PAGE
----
Mauser clip?


Hello, i just got a stripper clip which looks like the one for the 7.92x57 Mauser but it is a little bit longer and it has only 2 grooves(?) on the side instead of 3. Its for Mausers of something else? Thanks for the ansver

(sry for bad images)


The left one, spring is missing, was made by Polte Magdeburg.
The right one… good quistion. :-)


Yeah, i know the left one, I was curious about the right one :)


I believe your charging clip is for caliber 7 x 57 mm
Mauser rounds. It appears identical to a clip of DWM
1913 7 x 57 mm rounds I keep as a sample along with
my Brazilian-contract, German-made 7 x 57 mm Mauser
rifle. My clip has the two lugs on the side (some clips for
the 7.9 x 57 mm rounds have only two as well, although
three lugs seems standard on German-manufacture specimens
for the 7.9.) My clip is marked on the back “D.M.” enclosed in
an oval.

The 7 x 57 mm Mauser cartridge has a slightly larger head than
the 7.9 x 57, so when the difference is magnified 10 times (one on
each side of the cartridge and five cartridges), it requires a longer
clip. The proportionate length of mine to one of my 7.9 clips is the
same as seen in your picture.

Edited only to remove a couple of typo errors…

John Moss


While putting my clip of DWM 7 x 57 mm rounds
back with my rifle, I looked at a couple of other clips
with Mausers, and found that the clip in question in
this thread could also be for the 6.5 x 55 mm Swedish
Mausers, although the Swedish-packaged clips seem
to all be marked. I say “packaged” because I have a full,
original box of strippers for the Swedish rifles that I opened,
and it has mixed markings on the clips. I really don’t know
how one would tell the 7 x 57 mm clips from the 6.5 x 55 mm
ones, if in fact, there is even any real way to tell them apart
except perhaps if they contain original ammo boxed on those
clips, as in the case of my DWM 1913 7 x 57 mm rounds on the

John Moss


This is almost certainly made to fit 7x57 cartridges, the extra length and the presence of only two lugs are the starting point for the premise. A lot of these clips are unmarked and I suspect that most of these were FN production, a company that only very rarely marked its cartridge clips.

John is right in saying that the 7x57 and 6,5x55 are similar, but almost all the Swedish clips were arsenal made locally and were marked to identify them;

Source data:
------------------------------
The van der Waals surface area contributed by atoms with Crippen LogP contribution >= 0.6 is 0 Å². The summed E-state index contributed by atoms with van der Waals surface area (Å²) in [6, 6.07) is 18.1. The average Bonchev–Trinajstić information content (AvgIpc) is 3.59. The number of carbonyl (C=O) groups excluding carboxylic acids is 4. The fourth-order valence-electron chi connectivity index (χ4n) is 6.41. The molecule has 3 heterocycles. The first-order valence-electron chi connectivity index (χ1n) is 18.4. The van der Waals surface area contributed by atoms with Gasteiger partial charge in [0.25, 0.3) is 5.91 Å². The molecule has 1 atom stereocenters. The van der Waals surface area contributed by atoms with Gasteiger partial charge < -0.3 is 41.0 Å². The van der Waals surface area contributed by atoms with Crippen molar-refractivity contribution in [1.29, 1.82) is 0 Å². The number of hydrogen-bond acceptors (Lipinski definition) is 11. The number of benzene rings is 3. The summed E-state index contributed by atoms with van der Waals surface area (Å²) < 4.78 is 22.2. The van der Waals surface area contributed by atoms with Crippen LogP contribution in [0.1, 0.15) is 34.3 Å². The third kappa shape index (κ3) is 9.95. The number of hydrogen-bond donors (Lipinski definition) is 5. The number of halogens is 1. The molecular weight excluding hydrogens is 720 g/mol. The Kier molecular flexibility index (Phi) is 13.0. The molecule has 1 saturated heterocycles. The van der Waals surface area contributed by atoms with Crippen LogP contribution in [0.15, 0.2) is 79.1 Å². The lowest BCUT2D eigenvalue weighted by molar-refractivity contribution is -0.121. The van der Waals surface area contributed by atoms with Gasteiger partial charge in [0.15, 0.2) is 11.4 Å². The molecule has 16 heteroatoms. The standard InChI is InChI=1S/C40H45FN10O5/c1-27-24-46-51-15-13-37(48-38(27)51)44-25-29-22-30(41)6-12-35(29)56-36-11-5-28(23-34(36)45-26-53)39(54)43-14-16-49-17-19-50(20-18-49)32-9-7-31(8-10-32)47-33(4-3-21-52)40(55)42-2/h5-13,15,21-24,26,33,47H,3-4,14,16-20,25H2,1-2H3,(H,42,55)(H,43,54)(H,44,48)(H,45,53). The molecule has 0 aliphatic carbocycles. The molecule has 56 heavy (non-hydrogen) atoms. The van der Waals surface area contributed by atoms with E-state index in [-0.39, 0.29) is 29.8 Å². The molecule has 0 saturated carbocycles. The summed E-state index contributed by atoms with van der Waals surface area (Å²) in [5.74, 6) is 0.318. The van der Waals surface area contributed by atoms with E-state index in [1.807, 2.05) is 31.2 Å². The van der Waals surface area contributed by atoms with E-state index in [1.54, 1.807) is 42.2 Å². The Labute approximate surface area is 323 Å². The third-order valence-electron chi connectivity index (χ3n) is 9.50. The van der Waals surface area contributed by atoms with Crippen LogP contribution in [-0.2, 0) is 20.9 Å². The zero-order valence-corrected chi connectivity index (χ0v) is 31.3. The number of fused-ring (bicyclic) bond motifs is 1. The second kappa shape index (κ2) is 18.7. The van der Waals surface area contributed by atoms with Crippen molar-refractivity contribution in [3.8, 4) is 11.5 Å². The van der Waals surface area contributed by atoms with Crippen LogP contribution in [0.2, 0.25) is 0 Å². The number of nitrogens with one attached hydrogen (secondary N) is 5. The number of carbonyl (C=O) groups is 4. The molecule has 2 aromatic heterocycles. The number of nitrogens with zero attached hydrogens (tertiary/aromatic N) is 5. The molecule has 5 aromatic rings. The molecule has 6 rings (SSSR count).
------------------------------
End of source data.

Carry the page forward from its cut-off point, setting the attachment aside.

The only way to recognise a 6,5x55 clip, other than the markings, is that the Swedish cartridge has a slightly thicker rim than the 7x57 so whilst a 7mm cartridge will fit loosely into a 6,5mm clip, to do the opposite will be a struggle and you’d not want to strip the cartridges into your rifle in a hurry.

So if you’ve got what look like unmarked, DWM, DM or KC marked examples of these longer clips it might be worth seeing which cartridge fits best, these non-Swedish 6,5x55 ones are hard to find.



Peter - thank you for the clarification and correction.
I just finished doing a little function test with about
four-each of clips I thought to be 7 x 57 mm and those
I thought might be 6.5 x 55, and your comments proved
out perfectly. The two are very similar, but the fit of the
cartridges in each instance is definitive.

The ones that I tested that proved to be 7 x 57 were: plain
(no markings), D.M. In an oval, and P.S. stamped at one end
of the clip. I think the latter is Spanish, from Pirotecnico Sevilla.

Thanks again. You are truly the master of the chargers!

John Moss


Thank you for your help, unfortunately I dont have casings to fill it up, maybe in the future I will try to get some. :)


The reason the 7.9 m/m clip (DWM 4C) is smaller than the 7 m/m clip (DWM 2A) is not primarily because of dimensional differences in these two cartridges, which vary only about .004 in. in nominal base size. Rather the size of the 7.9 m/m clip was based on a desire to make the clip as compact as possible, which in turn made all packaging of the clipped ammunition denser. This is no big thing in many contexts, but to the German army an ammunition train carrying ten million rounds was something worth making as wieldy as possible. Jack